Fact-checking of Russian lies in Europe: Manifesto for “peace” without Ukraine

A petition called the “Manifesto for Peace” appeared on Change.org on February 10 and has since been signed by over 766,000 people. The authors of the petition are Germans Alice Schwarzer and Sahra Wagenknecht. Although anyone can support the petition, regardless of nationality, it is another indication that some European cities, in addition to Moscow, love Russian “peace.”

Under the guise of “peace” and “achieving compromises on both sides,” Alice Schwarzer and Sahra Wagenknecht are promoting typical Russian propaganda narratives. The authors begin the manifesto by equating the victim with the criminal, a classic justification for any crime. They mention the military and civilian casualties on both sides of the war, but do not specify who is responsible for the suffering.

The petition contains no sharp condemnation of Russian aggression or calls for the restoration of Ukraine’s territorial integrity or the punishment of war criminals. Instead, the authors propose “compromise on both sides” to avoid escalation and a potential Third World War, encouraging Germany to refuse to supply heavy weapons to Ukraine. However, a compromise with Russia will not lead to the end of the war, but will give occupiers time to regroup and prepare a new strike.

Studies show that public opinion in Germany is not as unambiguous as the authors of the petition try to present. The majority of respondents consider it appropriate to support Ukraine with weapons, and many believe that negotiations should aim to restore Ukraine’s borders before the annexation of Crimea. Western leaders, including Chancellor Scholz, believe that Russia is not prepared for real negotiations.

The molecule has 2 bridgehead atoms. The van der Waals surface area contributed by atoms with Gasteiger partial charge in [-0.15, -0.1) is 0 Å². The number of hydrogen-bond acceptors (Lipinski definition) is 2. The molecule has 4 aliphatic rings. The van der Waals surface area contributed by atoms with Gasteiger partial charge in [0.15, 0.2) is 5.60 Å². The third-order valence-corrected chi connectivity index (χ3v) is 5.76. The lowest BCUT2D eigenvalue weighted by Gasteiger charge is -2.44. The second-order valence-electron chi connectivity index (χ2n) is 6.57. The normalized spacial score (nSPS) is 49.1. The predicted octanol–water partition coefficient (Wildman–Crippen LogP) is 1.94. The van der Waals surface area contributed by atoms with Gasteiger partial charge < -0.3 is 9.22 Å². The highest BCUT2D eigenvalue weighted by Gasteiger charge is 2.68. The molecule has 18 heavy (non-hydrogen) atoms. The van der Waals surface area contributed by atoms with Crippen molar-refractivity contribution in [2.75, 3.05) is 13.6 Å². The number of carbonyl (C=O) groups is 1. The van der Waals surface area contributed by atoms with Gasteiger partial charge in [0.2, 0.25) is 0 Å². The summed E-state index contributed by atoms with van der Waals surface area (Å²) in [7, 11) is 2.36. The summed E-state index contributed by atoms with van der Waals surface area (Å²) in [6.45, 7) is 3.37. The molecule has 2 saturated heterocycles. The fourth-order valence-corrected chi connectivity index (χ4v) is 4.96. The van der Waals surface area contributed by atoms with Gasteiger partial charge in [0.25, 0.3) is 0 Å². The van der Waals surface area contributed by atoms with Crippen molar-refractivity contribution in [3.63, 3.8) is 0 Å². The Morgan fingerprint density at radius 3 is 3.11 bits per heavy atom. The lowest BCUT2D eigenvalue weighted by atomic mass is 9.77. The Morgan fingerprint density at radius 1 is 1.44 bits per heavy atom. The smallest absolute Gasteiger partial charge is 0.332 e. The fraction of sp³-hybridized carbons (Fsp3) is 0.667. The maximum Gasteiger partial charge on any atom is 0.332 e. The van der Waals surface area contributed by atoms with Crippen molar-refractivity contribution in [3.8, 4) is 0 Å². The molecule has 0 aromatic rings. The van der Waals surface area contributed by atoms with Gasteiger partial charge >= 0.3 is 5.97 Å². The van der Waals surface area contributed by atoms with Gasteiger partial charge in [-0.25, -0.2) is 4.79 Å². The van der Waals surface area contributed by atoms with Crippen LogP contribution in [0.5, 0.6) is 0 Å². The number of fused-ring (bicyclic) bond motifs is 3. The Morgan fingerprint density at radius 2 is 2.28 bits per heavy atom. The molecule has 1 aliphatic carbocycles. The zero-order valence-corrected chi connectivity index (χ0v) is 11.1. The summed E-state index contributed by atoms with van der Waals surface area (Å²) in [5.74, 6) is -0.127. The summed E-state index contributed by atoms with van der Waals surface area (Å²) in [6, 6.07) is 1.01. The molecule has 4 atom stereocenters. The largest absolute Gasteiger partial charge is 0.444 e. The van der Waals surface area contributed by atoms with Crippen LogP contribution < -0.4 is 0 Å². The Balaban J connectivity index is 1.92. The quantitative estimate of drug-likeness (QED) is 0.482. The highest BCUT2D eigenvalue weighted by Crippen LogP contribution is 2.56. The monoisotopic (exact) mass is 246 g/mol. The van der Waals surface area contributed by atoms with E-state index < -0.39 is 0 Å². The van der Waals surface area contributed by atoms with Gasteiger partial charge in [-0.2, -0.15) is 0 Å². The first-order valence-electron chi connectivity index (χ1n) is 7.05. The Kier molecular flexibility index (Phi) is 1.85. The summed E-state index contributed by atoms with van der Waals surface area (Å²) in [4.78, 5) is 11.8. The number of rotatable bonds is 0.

Russian propagandists regularly broadcast hate speech against other countries and call for nuclear strikes on NATO countries. Russia will not stop at the occupation of Donbas and southern Ukraine. It will fight until Ukrainian defenders armed with Western equipment stop them.

The Left Party proposes to refuse the supply of Western equipment, fearing escalation, but is not concerned that destroyed Ukrainian cities already look as if Russia used weapons of mass destruction against them.

Although the risk of nuclear escalation remains, the choice is limited. Either fight with the hope of a just peace, or make concessions to the aggressor and live in a world without rules, where dictators can launch “special operations” against their neighbors and threaten with a nuclear stick with impunity.

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